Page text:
24 Suzanne D'Anna24 Functional Proteins (cont.) l hormones - help regulate growth and development - insulin - regulates blood sugar levels - guide neuron growth

25 Suzanne D'Anna25 Functional Proteins (cont.) l transport proteins - hemoglobin transport of oxygen in blood - iron transport

26 Suzanne D'Anna26 Functional Proteins (cont.) l contractile proteins - aid in muscle contraction and body movement - aid in cell division, movement and sperm propulsion toward the egg

27 Suzanne D'Anna27 Functional Proteins (cont.) l catalyst (enzymes) - essential to almost every biochemical reaction in the body - increase rate of chemical reactions

28 Suzanne D'Anna28 Nucleic Acids

29 Suzanne D'Anna29 Nucleic Acids l make up genes which provide blueprint for life l determine organism type l direct growth and development l dictate protein structure l composed of C, O, H, N, and Ph l largest biological molecules in the body

30 Suzanne D'Anna30 Nucleotides l nucleotides are building blocks (monomers) of nucleic acids formed by C,O,H,N, and P, which are bound together l Three main parts: - nitrogenous base (organic base) - a phosphate group - a five-carbon sugar (ribose or deoxyribose)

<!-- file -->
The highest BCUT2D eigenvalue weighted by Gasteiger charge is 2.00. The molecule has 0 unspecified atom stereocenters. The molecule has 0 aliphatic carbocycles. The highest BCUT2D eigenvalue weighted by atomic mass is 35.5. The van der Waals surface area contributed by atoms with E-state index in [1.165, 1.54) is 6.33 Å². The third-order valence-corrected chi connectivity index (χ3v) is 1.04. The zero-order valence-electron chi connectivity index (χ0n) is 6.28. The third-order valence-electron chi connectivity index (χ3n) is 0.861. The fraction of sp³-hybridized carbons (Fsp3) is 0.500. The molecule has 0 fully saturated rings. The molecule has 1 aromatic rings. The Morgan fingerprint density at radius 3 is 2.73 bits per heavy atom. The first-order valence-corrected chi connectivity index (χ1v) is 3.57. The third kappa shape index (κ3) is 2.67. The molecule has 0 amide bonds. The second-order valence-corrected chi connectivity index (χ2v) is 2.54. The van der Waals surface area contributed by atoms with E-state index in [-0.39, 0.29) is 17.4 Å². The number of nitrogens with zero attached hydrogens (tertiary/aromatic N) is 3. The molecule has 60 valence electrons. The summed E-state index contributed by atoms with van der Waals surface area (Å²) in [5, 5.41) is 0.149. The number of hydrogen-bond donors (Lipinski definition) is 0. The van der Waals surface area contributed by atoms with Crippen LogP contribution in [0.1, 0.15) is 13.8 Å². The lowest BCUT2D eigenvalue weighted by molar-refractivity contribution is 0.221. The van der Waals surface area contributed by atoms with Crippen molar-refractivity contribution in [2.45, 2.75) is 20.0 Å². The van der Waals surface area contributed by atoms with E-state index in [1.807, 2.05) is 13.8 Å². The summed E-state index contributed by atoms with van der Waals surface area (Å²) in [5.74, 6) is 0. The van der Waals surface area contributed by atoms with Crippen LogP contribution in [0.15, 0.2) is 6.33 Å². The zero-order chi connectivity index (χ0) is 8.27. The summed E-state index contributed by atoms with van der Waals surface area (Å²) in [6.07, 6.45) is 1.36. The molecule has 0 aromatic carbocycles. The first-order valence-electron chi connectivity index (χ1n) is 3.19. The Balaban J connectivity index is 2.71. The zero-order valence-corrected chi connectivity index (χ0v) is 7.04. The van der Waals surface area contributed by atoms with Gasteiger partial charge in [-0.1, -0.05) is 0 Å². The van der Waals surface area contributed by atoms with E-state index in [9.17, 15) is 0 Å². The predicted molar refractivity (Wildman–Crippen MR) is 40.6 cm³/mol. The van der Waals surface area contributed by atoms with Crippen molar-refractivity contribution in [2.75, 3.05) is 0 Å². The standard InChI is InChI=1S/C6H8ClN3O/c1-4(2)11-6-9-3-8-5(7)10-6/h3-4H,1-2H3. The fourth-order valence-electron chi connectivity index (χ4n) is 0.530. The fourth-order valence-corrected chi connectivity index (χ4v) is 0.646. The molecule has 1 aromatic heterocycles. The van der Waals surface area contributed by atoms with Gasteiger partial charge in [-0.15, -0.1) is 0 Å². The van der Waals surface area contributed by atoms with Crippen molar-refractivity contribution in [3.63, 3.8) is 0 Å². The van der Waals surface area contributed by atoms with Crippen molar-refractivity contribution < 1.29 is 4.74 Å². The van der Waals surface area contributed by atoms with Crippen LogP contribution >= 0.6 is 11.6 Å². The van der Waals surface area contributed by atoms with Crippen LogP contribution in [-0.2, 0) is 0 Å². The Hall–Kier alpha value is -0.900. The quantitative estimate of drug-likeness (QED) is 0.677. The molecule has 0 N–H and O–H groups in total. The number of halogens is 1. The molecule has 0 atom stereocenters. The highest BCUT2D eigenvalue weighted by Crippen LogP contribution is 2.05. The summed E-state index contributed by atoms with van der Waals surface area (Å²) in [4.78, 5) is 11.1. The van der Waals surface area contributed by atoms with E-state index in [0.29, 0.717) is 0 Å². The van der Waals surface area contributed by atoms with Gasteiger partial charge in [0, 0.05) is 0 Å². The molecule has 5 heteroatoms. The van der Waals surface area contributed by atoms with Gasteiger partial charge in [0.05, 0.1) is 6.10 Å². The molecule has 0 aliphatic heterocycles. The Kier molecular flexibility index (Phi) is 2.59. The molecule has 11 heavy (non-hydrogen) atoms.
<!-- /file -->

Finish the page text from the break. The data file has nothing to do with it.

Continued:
31 Suzanne D'Anna31 Two Major Types of Nucleic Acids l DNA (deoxyribonucleic acid) l RNA (ribonucleic acid)

32 Suzanne D'Anna32 DNA (deoxyribonucleic acid) l genetic material found in cell nucleus l replicates self before cell divides ensuring genetic material in every cell is identical l provides instruction for every protein building block in the body

33 Suzanne D'Anna33 DNA (cont.) l long double chain of nucleotides l held together by hydrogen bonds l ladder-like molecule l entire molecule is coiled into a spiral structure called a double helix

34 Suzanne D'Anna34 DNA

35 Suzanne D'Anna35 RNA (ribonucleic acid) l located outside nucleus l single nucleotide strand l carries out orders of DNA l three types of RNA - messenger RNA (mRNA) - transfer RNA (tRNA) - ribosomal RNA (rRNA)

36 Suzanne D'Anna36 Messenger RNA (mRNA) l 5% of RNA l carries information from nucleus to the cytosol l it is used as template for protein synthesis

37 Suzanne D'Anna37 Transfer RNA (tRNA) l 15% of RNA l carries specific amino acids to rRNA attached to ribosomes

38 Suzanne D'Anna38 Ribosomal RNA (rRNA) l 80% of RNA l a component of the ribosomes - ribosomes are structures that are the site of protein synthesis